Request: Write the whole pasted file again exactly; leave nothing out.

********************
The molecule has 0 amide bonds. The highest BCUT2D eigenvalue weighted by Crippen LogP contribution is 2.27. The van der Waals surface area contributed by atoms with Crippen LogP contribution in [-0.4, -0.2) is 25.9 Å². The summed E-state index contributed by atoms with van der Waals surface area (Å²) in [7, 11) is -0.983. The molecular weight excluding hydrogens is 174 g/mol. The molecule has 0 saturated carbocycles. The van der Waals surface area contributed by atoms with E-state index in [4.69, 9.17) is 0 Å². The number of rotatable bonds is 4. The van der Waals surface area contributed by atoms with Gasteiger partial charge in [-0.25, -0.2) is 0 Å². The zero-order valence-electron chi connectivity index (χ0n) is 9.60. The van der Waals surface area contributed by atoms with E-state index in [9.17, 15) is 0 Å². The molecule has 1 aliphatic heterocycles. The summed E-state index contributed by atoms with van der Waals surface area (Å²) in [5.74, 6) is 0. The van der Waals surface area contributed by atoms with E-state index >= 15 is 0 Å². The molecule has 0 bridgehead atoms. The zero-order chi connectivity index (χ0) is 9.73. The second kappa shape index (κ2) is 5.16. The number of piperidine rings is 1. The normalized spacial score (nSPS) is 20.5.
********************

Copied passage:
The molecule has 0 amide bonds. The highest BCUT2D eigenvalue weighted by Crippen LogP contribution is 2.27. The van der Waals surface area contributed by atoms with Crippen LogP contribution in [-0.4, -0.2) is 25.9 Å². The summed E-state index contributed by atoms with van der Waals surface area (Å²) in [7, 11) is -0.983. The molecular weight excluding hydrogens is 174 g/mol. The molecule has 0 saturated carbocycles. The van der Waals surface area contributed by atoms with E-state index in [4.69, 9.17) is 0 Å². The number of rotatable bonds is 4. The van der Waals surface area contributed by atoms with Gasteiger partial charge in [-0.25, -0.2) is 0 Å². The zero-order valence-electron chi connectivity index (χ0n) is 9.60. The van der Waals surface area contributed by atoms with E-state index in [9.17, 15) is 0 Å². The molecule has 1 aliphatic heterocycles. The summed E-state index contributed by atoms with van der Waals surface area (Å²) in [5.74, 6) is 0. The van der Waals surface area contributed by atoms with E-state index >= 15 is 0 Å². The molecule has 0 bridgehead atoms. The zero-order chi connectivity index (χ0) is 9.73. The second kappa shape index (κ2) is 5.16. The number of piperidine rings is 1. The normalized spacial score (nSPS) is 20.5.